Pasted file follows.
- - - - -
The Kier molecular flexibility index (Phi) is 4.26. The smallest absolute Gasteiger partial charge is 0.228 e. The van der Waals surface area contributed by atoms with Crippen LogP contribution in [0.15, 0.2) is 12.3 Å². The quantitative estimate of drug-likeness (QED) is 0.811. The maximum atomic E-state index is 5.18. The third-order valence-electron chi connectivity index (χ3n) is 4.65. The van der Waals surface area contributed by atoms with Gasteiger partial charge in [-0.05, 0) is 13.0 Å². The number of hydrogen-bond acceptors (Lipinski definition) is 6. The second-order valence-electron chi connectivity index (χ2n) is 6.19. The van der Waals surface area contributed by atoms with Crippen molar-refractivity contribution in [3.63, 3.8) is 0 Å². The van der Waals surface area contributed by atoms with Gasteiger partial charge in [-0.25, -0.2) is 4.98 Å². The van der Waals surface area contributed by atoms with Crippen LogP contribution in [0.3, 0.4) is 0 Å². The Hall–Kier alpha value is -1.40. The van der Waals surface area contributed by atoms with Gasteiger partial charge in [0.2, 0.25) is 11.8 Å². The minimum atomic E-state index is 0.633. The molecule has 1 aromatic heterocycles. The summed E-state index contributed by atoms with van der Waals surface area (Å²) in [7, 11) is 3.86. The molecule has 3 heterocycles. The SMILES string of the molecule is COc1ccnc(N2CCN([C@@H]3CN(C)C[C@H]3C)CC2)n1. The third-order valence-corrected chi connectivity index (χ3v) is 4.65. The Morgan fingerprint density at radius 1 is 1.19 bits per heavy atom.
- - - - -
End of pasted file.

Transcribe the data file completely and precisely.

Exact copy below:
The Kier molecular flexibility index (Phi) is 4.26. The smallest absolute Gasteiger partial charge is 0.228 e. The van der Waals surface area contributed by atoms with Crippen LogP contribution in [0.15, 0.2) is 12.3 Å². The quantitative estimate of drug-likeness (QED) is 0.811. The maximum atomic E-state index is 5.18. The third-order valence-electron chi connectivity index (χ3n) is 4.65. The van der Waals surface area contributed by atoms with Gasteiger partial charge in [-0.05, 0) is 13.0 Å². The number of hydrogen-bond acceptors (Lipinski definition) is 6. The second-order valence-electron chi connectivity index (χ2n) is 6.19. The van der Waals surface area contributed by atoms with Crippen molar-refractivity contribution in [3.63, 3.8) is 0 Å². The van der Waals surface area contributed by atoms with Gasteiger partial charge in [-0.25, -0.2) is 4.98 Å². The van der Waals surface area contributed by atoms with Crippen LogP contribution in [0.3, 0.4) is 0 Å². The Hall–Kier alpha value is -1.40. The van der Waals surface area contributed by atoms with Gasteiger partial charge in [0.2, 0.25) is 11.8 Å². The minimum atomic E-state index is 0.633. The molecule has 1 aromatic heterocycles. The summed E-state index contributed by atoms with van der Waals surface area (Å²) in [7, 11) is 3.86. The molecule has 3 heterocycles. The SMILES string of the molecule is COc1ccnc(N2CCN([C@@H]3CN(C)C[C@H]3C)CC2)n1. The third-order valence-corrected chi connectivity index (χ3v) is 4.65. The Morgan fingerprint density at radius 1 is 1.19 bits per heavy atom.